Skip to main content

Helping teens build a healthy body image

By Kelly Wallace, CNN
updated 2:37 PM EST, Thu January 9, 2014
STORY HIGHLIGHTS
  • New York mom says she's always mindful of her teens' body image
  • Two in three 13-year-olds worry about gaining weight, according to study
  • Girls are bombarded with "superskinny" images, a women's advocate says
  • The best advice to parents, per psychotherapists: Never say "Do I look fat?"

Editor's note: Kelly Wallace is CNN's digital correspondent and editor-at-large covering family, career and life. She is a mom of two. Read her other columns and follow her reports at CNN Parents and on Twitter.

(CNN) -- Seven years ago, Dawn Larkin-Wallace, a mom of three, took up running to lose that 10 to 20 pounds of baby weight that just wouldn't go away.

She figured once she dropped the weight, she'd be off the treadmill.

What she could have never imagined is that she'd become a marathon runner who inspired her three children to start running, too.

"We're just a running family," said Larkin-Wallace of Baldwin, New York, who is part of the running club Black Girls RUN!, a national group encouraging African-American women to make health and fitness a priority.

First, Larkin-Wallace signed up 15-year-old daughter Kayla, a high school sophomore, for a race after realizing that the amount of running she did during her soccer games was the equivalent of a 5K.

With the "positive peer pressure ... and the competitive spirit" that exists in the Wallace household, she said with a laugh, "of course, her brother and sister decided that that's something they wanted to do, too."

Kimberly, 11, and Kevin Jr., 9, ran their first 5K's this year.

READ: The girl in the mirror is my enemy

Cherry Cheng, a mom of two, says her daily exercise has rubbed off on her kids, including her 5-year-old daughter, Dora, who likes to do yoga and dance with her mom. "I don't tell them what to eat (and) what not to eat," said the Arcadia, California, resident. "They learn from (us)." Cherry Cheng, a mom of two, says her daily exercise has rubbed off on her kids, including her 5-year-old daughter, Dora, who likes to do yoga and dance with her mom. "I don't tell them what to eat (and) what not to eat," said the Arcadia, California, resident. "They learn from (us)."
iReport: Healthy living tips for teens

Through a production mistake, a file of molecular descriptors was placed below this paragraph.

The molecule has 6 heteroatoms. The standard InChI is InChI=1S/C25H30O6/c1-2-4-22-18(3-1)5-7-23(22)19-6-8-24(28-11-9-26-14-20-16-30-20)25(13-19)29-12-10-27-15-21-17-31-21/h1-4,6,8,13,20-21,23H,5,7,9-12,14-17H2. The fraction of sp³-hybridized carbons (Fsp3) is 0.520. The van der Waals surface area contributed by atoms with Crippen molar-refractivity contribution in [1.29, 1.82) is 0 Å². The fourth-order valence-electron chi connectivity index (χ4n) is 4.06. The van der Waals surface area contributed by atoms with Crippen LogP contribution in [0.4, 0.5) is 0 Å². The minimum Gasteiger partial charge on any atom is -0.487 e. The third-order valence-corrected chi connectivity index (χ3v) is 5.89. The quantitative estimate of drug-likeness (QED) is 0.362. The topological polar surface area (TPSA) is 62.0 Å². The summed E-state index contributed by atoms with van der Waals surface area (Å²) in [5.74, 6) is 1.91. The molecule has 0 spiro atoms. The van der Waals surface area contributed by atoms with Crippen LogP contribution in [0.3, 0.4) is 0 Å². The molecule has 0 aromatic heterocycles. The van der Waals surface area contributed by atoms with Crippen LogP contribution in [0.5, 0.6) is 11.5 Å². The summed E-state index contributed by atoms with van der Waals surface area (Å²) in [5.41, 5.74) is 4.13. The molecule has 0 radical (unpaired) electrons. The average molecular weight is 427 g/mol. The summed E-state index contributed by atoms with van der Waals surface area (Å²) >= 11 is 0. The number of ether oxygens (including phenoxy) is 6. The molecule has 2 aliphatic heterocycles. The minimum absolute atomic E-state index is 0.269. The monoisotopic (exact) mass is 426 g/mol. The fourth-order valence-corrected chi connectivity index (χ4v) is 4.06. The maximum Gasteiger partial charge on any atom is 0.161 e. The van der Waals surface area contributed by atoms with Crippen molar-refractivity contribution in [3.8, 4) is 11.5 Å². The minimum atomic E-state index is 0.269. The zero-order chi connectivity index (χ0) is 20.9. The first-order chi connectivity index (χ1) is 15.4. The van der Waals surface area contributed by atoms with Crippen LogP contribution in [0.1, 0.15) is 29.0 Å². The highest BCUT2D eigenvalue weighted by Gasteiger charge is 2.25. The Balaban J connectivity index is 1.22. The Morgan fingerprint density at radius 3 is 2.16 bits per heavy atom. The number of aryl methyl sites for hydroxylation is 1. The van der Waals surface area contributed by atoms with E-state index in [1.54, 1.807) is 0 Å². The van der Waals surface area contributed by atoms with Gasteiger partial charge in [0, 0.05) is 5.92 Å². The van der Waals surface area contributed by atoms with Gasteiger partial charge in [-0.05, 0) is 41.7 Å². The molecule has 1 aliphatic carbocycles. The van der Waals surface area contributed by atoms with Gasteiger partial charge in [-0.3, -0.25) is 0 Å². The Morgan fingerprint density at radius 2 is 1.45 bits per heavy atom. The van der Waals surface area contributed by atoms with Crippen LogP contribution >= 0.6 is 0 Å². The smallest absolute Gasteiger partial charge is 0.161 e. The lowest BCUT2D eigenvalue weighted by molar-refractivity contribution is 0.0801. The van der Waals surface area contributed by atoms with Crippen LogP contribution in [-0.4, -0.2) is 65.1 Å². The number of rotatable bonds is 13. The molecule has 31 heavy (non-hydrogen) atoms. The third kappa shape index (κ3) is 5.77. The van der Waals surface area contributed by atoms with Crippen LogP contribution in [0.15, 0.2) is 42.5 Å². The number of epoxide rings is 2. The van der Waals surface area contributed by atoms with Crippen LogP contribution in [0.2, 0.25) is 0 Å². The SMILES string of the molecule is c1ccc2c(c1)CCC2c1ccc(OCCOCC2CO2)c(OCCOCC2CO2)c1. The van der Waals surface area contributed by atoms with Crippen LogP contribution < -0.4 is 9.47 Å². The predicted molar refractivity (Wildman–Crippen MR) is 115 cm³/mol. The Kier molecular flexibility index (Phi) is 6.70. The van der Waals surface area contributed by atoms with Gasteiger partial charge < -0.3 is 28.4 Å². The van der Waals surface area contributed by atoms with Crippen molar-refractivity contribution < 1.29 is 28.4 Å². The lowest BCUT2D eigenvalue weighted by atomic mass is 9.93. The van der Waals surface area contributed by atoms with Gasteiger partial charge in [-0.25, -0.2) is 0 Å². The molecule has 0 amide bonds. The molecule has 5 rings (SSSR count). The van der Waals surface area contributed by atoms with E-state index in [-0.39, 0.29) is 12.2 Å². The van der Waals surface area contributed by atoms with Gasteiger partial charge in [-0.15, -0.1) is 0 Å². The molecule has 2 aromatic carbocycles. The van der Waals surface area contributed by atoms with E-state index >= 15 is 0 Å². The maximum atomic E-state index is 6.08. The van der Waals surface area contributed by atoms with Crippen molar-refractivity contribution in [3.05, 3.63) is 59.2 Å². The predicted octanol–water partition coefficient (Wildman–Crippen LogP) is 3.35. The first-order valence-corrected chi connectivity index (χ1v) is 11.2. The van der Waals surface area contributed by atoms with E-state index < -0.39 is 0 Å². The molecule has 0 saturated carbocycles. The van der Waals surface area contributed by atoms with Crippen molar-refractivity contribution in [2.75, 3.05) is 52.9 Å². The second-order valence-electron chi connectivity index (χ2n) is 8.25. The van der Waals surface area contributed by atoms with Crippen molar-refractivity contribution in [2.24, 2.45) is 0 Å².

HIDE CAPTION
<<
<
1
2
3
4
5
6
7
8
9
10
11
12
13
14
>
>>
Healthy living tips for teens Healthy living tips for teens
Generation stressed: teens boiling over
Talking to teens about social media
How 'selfies' can boost self-confidence

Larkin-Wallace said her goal is for "healthy living to become a lifestyle and not just a fad" among her kids, who also play a range of sports from basketball to soccer to lacrosse.

What she's also very mindful of is encouraging her children, especially her girls, to feel good about their bodies. A recent study found that two in three 13-year-olds worry about gaining weight.

Helping her girls feel good about their bodies

"It's always on my mind, and I have African-American daughters. ... I have to help them understand that because their body type is different than others doesn't make one better or more right than the other," she said during a conversation with her family in their home.

"As long as we're healthy and taking care of ourselves ... the way we are made is the way we are made and we should accept ourselves."

That isn't always easy, she added, especially when she goes clothes shopping with her girls.

READ: Fat is the new ugly word on the playground

"Total meltdown in the dressing room trying on jeans and I'm like, 'Well, Kayla, everything is not cut for everybody so you just have to find what works for you,'" said Larkin-Wallace.

"It's something I live with. It's something my mom lives with. She's going to have to live with it. It's just the way it is. (You) just have to find what manufacturer or designer works for you and live a healthy lifestyle and love yourself."

But what makes that harder than when Larkin-Wallace was growing up is that today's teenagers are inundated with messages in the media "telling them that they either need to be superskinny or they need to have this unrealistic ... video-girl body," said Ashley Hicks, who co-founded Black Girls RUN! in 2009. The organization, with 70 groups across the country, has approximately 60,000 members.